Qualified Retirement Plan (QRP) Benefits and Contributions Limitations
Qualified retirement plans are popular for several reasons that include:
- Contributions by employers are tax deductible.
- Assets in the plans grow tax free.
- They help companies to attract and retain the best employees.
- There are tax incentives and credits available for starting plans.
Of course, every benefit from the IRS comes with rules and limitations. The benefits and contributions limits for qualified retirement plans are set out in Section 415 of the Internal Revenue Code.
In Notice 2020-79i, the IRS announced the changes for limits for 2021. Without using the paragraph, sub-paragraph, and sub-sub-paragraph numbers, here are some highlights of the 2021 changes shown in Notice 2020-79. Keep in mind that there are “rounding rules” in play in determining the dollar amounts.
Under a defined benefit plan, there was this change: A participant’s contribution to the plan (for those who separated from service before January 2021), using a multiplier of 1.0122 on their compensation, has a limit on compensation changed from $57,000 to $58,000 for 2021. In employee stock ownership plans subject to a 5-year distribution period, the maximum account balance is increased from $1,150,000 to $1,165,000.
The Code also provides that several retirement-related amounts are to be adjusted using the established cost-of-living adjustment. After taking the applicable rounding rules into account, the amounts for 2021 are as follows:
- The adjusted gross income limitations for determining the retirement savings contributions credit for married taxpayers filing jointly at specified levels have been increased as follows:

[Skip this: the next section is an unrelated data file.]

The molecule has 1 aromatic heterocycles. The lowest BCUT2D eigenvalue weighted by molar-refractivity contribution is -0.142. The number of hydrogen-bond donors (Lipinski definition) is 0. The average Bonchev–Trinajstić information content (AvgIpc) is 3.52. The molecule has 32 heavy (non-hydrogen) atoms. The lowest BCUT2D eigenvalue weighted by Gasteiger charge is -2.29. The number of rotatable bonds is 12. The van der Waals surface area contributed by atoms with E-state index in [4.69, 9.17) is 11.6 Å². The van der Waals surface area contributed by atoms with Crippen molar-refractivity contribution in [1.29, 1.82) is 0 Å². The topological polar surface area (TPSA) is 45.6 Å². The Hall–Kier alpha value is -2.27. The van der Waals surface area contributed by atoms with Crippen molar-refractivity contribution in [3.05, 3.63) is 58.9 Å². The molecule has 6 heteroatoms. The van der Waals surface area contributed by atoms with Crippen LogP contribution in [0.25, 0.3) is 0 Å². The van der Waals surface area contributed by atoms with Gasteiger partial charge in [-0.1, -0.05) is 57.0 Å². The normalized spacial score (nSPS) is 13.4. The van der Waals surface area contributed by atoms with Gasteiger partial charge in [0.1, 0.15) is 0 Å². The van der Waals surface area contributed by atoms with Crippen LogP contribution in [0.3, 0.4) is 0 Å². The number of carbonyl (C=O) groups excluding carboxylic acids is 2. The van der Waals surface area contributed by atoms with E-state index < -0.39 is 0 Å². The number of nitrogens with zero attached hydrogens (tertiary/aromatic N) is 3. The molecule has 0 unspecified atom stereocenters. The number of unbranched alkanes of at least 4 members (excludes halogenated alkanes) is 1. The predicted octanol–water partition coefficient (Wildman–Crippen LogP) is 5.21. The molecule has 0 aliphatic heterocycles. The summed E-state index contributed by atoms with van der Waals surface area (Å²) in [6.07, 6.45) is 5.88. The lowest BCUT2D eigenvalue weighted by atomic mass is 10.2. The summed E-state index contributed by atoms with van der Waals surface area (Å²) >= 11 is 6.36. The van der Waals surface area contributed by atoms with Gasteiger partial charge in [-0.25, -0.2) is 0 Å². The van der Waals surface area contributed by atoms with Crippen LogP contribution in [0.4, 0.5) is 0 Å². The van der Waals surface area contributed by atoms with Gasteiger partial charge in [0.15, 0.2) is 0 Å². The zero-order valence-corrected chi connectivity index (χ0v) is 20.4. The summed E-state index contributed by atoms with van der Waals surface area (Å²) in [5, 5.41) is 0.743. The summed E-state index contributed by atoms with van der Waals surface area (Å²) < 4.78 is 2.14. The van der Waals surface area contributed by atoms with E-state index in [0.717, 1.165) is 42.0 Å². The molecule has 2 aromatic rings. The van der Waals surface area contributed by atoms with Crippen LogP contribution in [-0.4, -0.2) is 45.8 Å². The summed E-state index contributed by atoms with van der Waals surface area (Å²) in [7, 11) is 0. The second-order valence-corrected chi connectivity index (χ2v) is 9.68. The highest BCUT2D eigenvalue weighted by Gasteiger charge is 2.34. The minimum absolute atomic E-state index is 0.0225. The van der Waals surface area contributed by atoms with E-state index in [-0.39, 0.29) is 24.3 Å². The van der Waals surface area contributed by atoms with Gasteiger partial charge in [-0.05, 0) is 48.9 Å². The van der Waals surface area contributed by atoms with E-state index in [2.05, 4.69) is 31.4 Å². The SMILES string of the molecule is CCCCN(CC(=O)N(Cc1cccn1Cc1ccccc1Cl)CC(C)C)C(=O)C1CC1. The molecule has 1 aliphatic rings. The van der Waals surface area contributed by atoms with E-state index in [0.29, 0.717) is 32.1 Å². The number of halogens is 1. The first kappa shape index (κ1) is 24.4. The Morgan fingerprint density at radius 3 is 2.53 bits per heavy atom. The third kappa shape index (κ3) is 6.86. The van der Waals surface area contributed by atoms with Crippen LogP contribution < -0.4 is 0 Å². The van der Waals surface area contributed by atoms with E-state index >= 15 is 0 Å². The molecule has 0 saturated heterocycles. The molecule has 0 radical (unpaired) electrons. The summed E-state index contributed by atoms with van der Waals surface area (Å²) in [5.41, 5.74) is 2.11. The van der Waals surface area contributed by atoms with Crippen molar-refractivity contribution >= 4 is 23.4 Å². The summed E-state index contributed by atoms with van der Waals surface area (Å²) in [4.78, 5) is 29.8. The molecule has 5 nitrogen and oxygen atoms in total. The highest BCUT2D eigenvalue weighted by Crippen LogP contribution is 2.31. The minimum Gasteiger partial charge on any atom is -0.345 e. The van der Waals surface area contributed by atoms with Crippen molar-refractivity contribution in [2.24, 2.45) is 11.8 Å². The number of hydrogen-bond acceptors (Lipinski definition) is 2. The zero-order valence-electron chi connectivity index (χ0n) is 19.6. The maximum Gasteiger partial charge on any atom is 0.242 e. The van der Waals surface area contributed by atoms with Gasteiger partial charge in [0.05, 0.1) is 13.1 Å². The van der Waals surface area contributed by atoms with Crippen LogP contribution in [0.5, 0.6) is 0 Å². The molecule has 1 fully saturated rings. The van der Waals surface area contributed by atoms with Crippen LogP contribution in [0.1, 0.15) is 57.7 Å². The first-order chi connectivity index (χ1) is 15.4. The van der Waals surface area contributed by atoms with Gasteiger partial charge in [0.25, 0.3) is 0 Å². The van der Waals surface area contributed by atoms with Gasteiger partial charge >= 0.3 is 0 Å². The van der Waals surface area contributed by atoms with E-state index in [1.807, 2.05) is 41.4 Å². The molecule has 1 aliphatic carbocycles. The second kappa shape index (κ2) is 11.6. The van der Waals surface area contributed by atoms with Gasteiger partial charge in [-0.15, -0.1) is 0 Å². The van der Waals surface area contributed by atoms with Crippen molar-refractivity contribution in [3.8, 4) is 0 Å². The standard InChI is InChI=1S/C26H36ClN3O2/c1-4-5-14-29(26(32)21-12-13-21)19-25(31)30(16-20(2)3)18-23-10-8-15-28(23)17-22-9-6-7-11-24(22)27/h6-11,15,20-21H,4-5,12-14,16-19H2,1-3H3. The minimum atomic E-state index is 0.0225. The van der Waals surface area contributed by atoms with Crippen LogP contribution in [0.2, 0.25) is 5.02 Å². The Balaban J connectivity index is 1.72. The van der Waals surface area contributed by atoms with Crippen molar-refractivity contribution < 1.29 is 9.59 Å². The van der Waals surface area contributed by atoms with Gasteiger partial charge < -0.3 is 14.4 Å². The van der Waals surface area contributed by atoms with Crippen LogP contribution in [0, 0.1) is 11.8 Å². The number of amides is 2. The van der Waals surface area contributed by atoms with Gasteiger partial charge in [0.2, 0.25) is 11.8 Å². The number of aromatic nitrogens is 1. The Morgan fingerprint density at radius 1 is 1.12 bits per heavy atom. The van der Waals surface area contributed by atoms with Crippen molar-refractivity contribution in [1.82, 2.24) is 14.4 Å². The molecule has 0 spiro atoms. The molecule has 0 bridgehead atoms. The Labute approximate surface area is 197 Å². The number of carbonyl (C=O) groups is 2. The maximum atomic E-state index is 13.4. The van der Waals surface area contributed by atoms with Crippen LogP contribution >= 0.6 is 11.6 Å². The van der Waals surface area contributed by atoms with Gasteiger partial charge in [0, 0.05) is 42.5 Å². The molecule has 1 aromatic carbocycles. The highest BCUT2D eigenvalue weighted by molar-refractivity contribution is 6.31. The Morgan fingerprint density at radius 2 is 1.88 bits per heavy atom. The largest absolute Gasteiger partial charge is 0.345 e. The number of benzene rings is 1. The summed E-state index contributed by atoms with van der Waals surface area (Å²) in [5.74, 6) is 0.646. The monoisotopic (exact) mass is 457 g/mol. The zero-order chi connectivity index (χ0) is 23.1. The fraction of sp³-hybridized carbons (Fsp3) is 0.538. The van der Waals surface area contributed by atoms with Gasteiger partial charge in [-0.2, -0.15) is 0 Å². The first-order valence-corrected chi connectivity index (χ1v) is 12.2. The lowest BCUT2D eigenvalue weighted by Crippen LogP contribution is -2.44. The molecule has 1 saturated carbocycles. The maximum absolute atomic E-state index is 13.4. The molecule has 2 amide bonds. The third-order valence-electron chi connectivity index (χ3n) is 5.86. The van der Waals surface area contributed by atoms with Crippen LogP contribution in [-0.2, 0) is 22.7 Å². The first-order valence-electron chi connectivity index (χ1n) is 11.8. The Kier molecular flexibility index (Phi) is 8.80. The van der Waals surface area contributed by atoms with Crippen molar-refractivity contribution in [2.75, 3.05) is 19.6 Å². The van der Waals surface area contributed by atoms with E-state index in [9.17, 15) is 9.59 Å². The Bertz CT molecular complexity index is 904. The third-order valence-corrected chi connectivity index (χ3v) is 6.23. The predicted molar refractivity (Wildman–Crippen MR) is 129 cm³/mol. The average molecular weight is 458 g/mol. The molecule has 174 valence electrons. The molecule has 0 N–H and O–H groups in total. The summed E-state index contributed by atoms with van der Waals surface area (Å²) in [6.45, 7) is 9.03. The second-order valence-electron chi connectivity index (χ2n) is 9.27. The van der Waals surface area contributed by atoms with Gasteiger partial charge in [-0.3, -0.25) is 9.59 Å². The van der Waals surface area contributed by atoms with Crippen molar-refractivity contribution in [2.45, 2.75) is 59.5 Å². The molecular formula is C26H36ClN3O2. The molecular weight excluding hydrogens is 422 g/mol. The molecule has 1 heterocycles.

- $39,000 to $39,500
- $42,500 to $43,000
- $65,000 to $66,000
- The adjusted gross income limitations for determining the retirement savings contributions credit for taxpayers filing as head of household at specified levels have been increased from:
- $29,250 to $29,625
- $31,875 to $32,250
- $48,750 to $49,500
- For all other taxpayers, the adjusted gross income limitations for determining the retirement savings contributions credit at specified levels will be increased from:
- $19,500 to $19,750
- $21,250 to $21,500
- $32,500 to $33,000
- The applicable dollar amount under for determining the deductible amount of an IRA contribution for taxpayers who are active participants filing a joint return or as a qualifying widow(er) is increased from $104,000 to $105,000.
- The applicable dollar amount for all other taxpayers who are active participants (other than married taxpayers filing separate returns) is increased from $65,000 to $66,000.
- The applicable dollar amount for a taxpayer who is not an active participant but whose spouse is an active participant is increased from $196,000 to $198,000.
- The deduction for taxpayers making contributions to a traditional IRA is phased out for single individuals and heads of household who are active participants in a qualified plan (or another retirement plan) and have adjusted gross incomes between $66,000 and $76,000, increased from between $65,000 and $75,000.
- For married couples filing jointly, if the spouse who makes the IRA contribution is an active participant, the income phase-out range is between $105,000 and $125,000, increased from between $104,000 and $124,000.
- For an IRA contributor who is not an active participant and is married to someone who is an active participant, the deduction is phased out if the couple’s income is between $198,000 and $208,000, increased from between $196,000 and $206,000.
- The adjusted gross income limitation for determining the maximum Roth IRA contribution for married taxpayers filing a joint return or for taxpayers filing as a qualifying widow(er) is increased from $196,000 to $198,000. The adjusted gross income limitation for all other taxpayers (other than married taxpayers filing separate returns) is increased from $124,000 to $125,000.
Those are the high points in the Notice, but there is more and a lot of Tax Code paragraph references needed for reference. What you need is a tax expert who keeps up with all of this and can make your return audit resistant.
i 2021 Limitations Adjusted as Provided in Section 415(d), etc., IRS Notice 2020-79